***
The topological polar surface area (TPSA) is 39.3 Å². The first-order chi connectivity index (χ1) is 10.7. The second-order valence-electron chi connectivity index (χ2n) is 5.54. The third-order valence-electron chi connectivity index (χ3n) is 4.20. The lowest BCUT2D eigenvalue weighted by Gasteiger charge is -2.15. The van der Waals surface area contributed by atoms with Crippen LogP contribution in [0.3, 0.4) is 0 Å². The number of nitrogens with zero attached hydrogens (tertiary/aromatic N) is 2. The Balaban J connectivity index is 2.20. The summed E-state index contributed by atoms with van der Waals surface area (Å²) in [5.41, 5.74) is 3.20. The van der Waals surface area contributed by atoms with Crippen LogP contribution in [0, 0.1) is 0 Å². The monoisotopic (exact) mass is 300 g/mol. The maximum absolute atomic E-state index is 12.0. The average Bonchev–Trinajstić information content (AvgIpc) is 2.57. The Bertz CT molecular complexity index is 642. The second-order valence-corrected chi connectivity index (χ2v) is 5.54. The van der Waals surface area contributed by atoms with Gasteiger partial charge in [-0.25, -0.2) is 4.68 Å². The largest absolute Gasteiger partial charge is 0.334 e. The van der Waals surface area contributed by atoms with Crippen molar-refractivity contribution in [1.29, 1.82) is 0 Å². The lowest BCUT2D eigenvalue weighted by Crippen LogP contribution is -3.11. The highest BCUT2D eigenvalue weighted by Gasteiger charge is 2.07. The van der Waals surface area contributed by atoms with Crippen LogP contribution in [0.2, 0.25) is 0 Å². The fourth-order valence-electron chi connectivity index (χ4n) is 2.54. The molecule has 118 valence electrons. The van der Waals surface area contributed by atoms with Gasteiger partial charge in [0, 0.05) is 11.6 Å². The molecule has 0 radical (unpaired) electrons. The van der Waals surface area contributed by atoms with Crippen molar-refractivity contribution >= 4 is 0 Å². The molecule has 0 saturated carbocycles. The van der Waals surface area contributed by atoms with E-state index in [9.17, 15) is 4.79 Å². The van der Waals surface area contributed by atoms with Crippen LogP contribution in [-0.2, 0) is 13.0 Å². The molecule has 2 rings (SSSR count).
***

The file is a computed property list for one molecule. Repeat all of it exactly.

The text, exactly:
The topological polar surface area (TPSA) is 39.3 Å². The first-order chi connectivity index (χ1) is 10.7. The second-order valence-electron chi connectivity index (χ2n) is 5.54. The third-order valence-electron chi connectivity index (χ3n) is 4.20. The lowest BCUT2D eigenvalue weighted by Gasteiger charge is -2.15. The van der Waals surface area contributed by atoms with Crippen LogP contribution in [0.3, 0.4) is 0 Å². The number of nitrogens with zero attached hydrogens (tertiary/aromatic N) is 2. The Balaban J connectivity index is 2.20. The summed E-state index contributed by atoms with van der Waals surface area (Å²) in [5.41, 5.74) is 3.20. The van der Waals surface area contributed by atoms with Crippen LogP contribution in [0, 0.1) is 0 Å². The monoisotopic (exact) mass is 300 g/mol. The maximum absolute atomic E-state index is 12.0. The average Bonchev–Trinajstić information content (AvgIpc) is 2.57. The Bertz CT molecular complexity index is 642. The second-order valence-corrected chi connectivity index (χ2v) is 5.54. The van der Waals surface area contributed by atoms with Gasteiger partial charge in [-0.25, -0.2) is 4.68 Å². The largest absolute Gasteiger partial charge is 0.334 e. The van der Waals surface area contributed by atoms with Crippen molar-refractivity contribution in [1.29, 1.82) is 0 Å². The lowest BCUT2D eigenvalue weighted by Crippen LogP contribution is -3.11. The highest BCUT2D eigenvalue weighted by Gasteiger charge is 2.07. The van der Waals surface area contributed by atoms with Crippen LogP contribution in [0.2, 0.25) is 0 Å². The fourth-order valence-electron chi connectivity index (χ4n) is 2.54. The molecule has 118 valence electrons. The van der Waals surface area contributed by atoms with Gasteiger partial charge in [0, 0.05) is 11.6 Å². The molecule has 0 radical (unpaired) electrons. The van der Waals surface area contributed by atoms with Crippen molar-refractivity contribution >= 4 is 0 Å². The molecule has 0 saturated carbocycles. The van der Waals surface area contributed by atoms with E-state index in [9.17, 15) is 4.79 Å². The van der Waals surface area contributed by atoms with Crippen LogP contribution in [-0.2, 0) is 13.0 Å². The molecule has 2 rings (SSSR count).